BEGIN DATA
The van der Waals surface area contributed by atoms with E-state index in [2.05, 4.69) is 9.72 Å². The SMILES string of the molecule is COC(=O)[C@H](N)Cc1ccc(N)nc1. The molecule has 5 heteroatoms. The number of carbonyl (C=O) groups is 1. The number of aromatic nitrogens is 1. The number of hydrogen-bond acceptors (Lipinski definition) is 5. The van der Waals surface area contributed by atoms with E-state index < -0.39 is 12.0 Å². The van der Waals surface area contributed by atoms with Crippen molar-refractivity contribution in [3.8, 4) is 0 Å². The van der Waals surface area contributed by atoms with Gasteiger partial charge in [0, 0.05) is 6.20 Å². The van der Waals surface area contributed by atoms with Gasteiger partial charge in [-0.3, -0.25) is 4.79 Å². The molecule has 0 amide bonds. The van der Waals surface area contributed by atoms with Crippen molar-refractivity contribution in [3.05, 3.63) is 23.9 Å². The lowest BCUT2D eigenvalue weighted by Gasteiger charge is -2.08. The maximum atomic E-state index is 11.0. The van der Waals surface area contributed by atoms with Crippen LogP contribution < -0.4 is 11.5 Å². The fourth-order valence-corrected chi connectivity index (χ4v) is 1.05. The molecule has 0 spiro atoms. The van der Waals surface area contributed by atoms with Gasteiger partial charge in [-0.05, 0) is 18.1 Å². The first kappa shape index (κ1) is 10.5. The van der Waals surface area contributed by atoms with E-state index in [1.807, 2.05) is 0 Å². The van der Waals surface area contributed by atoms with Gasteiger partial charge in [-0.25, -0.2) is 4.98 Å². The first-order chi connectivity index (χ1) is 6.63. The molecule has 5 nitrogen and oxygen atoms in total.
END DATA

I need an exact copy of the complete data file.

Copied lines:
The van der Waals surface area contributed by atoms with E-state index in [2.05, 4.69) is 9.72 Å². The SMILES string of the molecule is COC(=O)[C@H](N)Cc1ccc(N)nc1. The molecule has 5 heteroatoms. The number of carbonyl (C=O) groups is 1. The number of aromatic nitrogens is 1. The number of hydrogen-bond acceptors (Lipinski definition) is 5. The van der Waals surface area contributed by atoms with E-state index < -0.39 is 12.0 Å². The van der Waals surface area contributed by atoms with Crippen molar-refractivity contribution in [3.8, 4) is 0 Å². The van der Waals surface area contributed by atoms with Gasteiger partial charge in [0, 0.05) is 6.20 Å². The van der Waals surface area contributed by atoms with Gasteiger partial charge in [-0.3, -0.25) is 4.79 Å². The molecule has 0 amide bonds. The van der Waals surface area contributed by atoms with Crippen molar-refractivity contribution in [3.05, 3.63) is 23.9 Å². The lowest BCUT2D eigenvalue weighted by Gasteiger charge is -2.08. The maximum atomic E-state index is 11.0. The van der Waals surface area contributed by atoms with Crippen LogP contribution < -0.4 is 11.5 Å². The fourth-order valence-corrected chi connectivity index (χ4v) is 1.05. The molecule has 0 spiro atoms. The van der Waals surface area contributed by atoms with Gasteiger partial charge in [-0.05, 0) is 18.1 Å². The first kappa shape index (κ1) is 10.5. The van der Waals surface area contributed by atoms with E-state index in [1.807, 2.05) is 0 Å². The van der Waals surface area contributed by atoms with Gasteiger partial charge in [-0.25, -0.2) is 4.98 Å². The first-order chi connectivity index (χ1) is 6.63. The molecule has 5 nitrogen and oxygen atoms in total.